• Complete your CTA angiogram
  • Stop smoking (at least 3 weeks before)
  • Stop all medications containing aspirin, clopidogrel, warfarin
  • You'll be contacted for a nurse and/or medical team review
  • You'll be contacted by the anaesthetist
  • Sign consent (if you haven't already)

If you are unwell before the operation, please call Mr Liew’s office (03 8521 8888) as the date of surgery may need to be postponed.
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Please complete your CT angiogram, as detailed above. If you smoke you should stop at least three weeks before surgery to reduce the likelihood of postoperative complications. No medication containing aspirin, clopidogrel (or plavix) or warfarin should be taken for ten days before surgery. If this has not been discussed with you at your initial consultation, please bring this to the attention of Mr Liew and his team. A short time before your date of admission or when you arrive in hospital, you will be seen by a nurse and a member of the medical team who will discuss your general health and examine you to make sure that you are fit for surgery. They may also arrange for you to have some blood tests, a heart trace (ECG) and a chest X-ray. An anaesthetist will discuss the anaesthetic with you. You will be contacted by the Anaesthetist before your operation to discuss your general health. If required, they may make an appointment to see you before the day of surgery. You may be asked to sign a consent form (if you haven't already). Make sure that you are fully informed of and fully understand all the consequences of the surgery prior to signing this. Signing this form does not take any of your normal rights away, it merely states that Mr Liew has explained the operation to you and that you have had an opportunity to discuss the anaesthesia with an anaesthetist.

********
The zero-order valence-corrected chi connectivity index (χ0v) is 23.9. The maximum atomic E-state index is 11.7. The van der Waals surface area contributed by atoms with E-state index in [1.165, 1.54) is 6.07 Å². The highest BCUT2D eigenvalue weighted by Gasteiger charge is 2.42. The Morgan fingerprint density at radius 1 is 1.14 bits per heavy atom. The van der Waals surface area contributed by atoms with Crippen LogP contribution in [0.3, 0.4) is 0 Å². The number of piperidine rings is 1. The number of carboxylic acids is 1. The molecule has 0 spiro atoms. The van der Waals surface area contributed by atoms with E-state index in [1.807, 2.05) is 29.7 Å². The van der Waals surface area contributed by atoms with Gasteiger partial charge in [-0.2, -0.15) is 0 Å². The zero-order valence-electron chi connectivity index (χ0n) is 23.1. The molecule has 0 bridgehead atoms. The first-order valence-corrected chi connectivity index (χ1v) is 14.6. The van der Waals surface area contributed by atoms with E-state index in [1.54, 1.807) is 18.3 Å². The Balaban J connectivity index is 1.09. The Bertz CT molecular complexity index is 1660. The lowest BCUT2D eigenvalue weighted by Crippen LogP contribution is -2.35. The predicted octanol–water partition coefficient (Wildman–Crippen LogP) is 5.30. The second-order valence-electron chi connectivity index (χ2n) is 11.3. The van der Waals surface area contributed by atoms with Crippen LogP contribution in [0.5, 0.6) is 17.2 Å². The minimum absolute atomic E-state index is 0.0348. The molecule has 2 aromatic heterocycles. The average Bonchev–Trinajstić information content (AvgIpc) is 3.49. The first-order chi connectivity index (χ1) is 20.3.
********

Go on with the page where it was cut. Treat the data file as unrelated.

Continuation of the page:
What should I bring to hospital?

Please bring with you:

  • Soft bra (no underwire) and supportive underwear
  • Dressing gown and slippers
  • Toiletries

Do not bring cosmetics or jewellery.